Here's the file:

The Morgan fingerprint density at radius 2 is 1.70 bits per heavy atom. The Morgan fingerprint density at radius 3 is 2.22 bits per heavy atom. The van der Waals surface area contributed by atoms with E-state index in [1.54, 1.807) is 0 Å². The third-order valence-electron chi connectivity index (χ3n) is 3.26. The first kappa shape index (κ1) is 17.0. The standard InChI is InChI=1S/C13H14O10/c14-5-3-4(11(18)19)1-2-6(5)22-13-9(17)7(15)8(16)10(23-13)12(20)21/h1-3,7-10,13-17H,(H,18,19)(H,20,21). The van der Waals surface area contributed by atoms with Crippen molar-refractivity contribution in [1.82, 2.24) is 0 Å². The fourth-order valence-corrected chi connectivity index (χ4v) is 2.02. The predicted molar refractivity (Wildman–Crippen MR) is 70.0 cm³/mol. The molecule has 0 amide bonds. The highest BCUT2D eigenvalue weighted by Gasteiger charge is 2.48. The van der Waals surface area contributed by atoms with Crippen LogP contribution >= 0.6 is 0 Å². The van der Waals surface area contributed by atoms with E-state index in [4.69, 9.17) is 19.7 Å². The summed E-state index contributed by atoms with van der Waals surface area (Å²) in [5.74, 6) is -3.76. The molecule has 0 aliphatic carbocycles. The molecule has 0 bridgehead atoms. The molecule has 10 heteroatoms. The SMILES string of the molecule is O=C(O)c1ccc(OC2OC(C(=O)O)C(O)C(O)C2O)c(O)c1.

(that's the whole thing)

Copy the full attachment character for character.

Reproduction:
The Morgan fingerprint density at radius 2 is 1.70 bits per heavy atom. The Morgan fingerprint density at radius 3 is 2.22 bits per heavy atom. The van der Waals surface area contributed by atoms with E-state index in [1.54, 1.807) is 0 Å². The third-order valence-electron chi connectivity index (χ3n) is 3.26. The first kappa shape index (κ1) is 17.0. The standard InChI is InChI=1S/C13H14O10/c14-5-3-4(11(18)19)1-2-6(5)22-13-9(17)7(15)8(16)10(23-13)12(20)21/h1-3,7-10,13-17H,(H,18,19)(H,20,21). The van der Waals surface area contributed by atoms with Crippen molar-refractivity contribution in [1.82, 2.24) is 0 Å². The fourth-order valence-corrected chi connectivity index (χ4v) is 2.02. The predicted molar refractivity (Wildman–Crippen MR) is 70.0 cm³/mol. The molecule has 0 amide bonds. The highest BCUT2D eigenvalue weighted by Gasteiger charge is 2.48. The van der Waals surface area contributed by atoms with Crippen LogP contribution >= 0.6 is 0 Å². The van der Waals surface area contributed by atoms with E-state index in [4.69, 9.17) is 19.7 Å². The summed E-state index contributed by atoms with van der Waals surface area (Å²) in [5.74, 6) is -3.76. The molecule has 0 aliphatic carbocycles. The molecule has 0 bridgehead atoms. The molecule has 10 heteroatoms. The SMILES string of the molecule is O=C(O)c1ccc(OC2OC(C(=O)O)C(O)C(O)C2O)c(O)c1.